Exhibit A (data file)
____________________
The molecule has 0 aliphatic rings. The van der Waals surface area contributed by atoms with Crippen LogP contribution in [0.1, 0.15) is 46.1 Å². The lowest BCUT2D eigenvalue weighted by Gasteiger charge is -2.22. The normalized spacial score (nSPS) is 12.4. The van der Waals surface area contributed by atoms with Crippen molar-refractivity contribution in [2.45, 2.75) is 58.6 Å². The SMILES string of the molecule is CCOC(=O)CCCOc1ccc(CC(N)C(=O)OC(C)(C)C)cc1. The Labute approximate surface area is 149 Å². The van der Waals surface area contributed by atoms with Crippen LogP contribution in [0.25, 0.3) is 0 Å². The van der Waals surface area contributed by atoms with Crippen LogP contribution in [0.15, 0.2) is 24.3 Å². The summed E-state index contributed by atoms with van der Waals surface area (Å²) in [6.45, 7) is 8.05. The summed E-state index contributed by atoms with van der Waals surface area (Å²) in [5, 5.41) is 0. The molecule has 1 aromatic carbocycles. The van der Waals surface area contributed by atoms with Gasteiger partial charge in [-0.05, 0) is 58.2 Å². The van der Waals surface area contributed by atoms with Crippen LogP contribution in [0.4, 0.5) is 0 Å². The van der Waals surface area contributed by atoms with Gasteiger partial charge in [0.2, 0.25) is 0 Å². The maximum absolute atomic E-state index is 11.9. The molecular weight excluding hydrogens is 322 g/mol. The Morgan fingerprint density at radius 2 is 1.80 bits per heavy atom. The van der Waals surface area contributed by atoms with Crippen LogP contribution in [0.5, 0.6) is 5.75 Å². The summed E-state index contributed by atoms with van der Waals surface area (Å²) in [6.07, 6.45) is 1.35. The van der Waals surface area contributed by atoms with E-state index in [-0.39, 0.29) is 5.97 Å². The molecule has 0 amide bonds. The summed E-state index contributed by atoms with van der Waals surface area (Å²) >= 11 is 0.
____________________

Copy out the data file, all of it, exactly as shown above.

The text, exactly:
The molecule has 0 aliphatic rings. The van der Waals surface area contributed by atoms with Crippen LogP contribution in [0.1, 0.15) is 46.1 Å². The lowest BCUT2D eigenvalue weighted by Gasteiger charge is -2.22. The normalized spacial score (nSPS) is 12.4. The van der Waals surface area contributed by atoms with Crippen molar-refractivity contribution in [2.45, 2.75) is 58.6 Å². The SMILES string of the molecule is CCOC(=O)CCCOc1ccc(CC(N)C(=O)OC(C)(C)C)cc1. The Labute approximate surface area is 149 Å². The van der Waals surface area contributed by atoms with Crippen LogP contribution in [0.25, 0.3) is 0 Å². The van der Waals surface area contributed by atoms with Crippen LogP contribution in [0.15, 0.2) is 24.3 Å². The summed E-state index contributed by atoms with van der Waals surface area (Å²) in [6.45, 7) is 8.05. The summed E-state index contributed by atoms with van der Waals surface area (Å²) in [5, 5.41) is 0. The molecule has 1 aromatic carbocycles. The van der Waals surface area contributed by atoms with Gasteiger partial charge in [-0.05, 0) is 58.2 Å². The van der Waals surface area contributed by atoms with Crippen LogP contribution in [0.4, 0.5) is 0 Å². The van der Waals surface area contributed by atoms with Gasteiger partial charge in [0.2, 0.25) is 0 Å². The maximum absolute atomic E-state index is 11.9. The molecular weight excluding hydrogens is 322 g/mol. The Morgan fingerprint density at radius 2 is 1.80 bits per heavy atom. The van der Waals surface area contributed by atoms with Crippen LogP contribution in [0.5, 0.6) is 5.75 Å². The summed E-state index contributed by atoms with van der Waals surface area (Å²) in [6.07, 6.45) is 1.35. The van der Waals surface area contributed by atoms with E-state index in [-0.39, 0.29) is 5.97 Å². The molecule has 0 amide bonds. The summed E-state index contributed by atoms with van der Waals surface area (Å²) >= 11 is 0.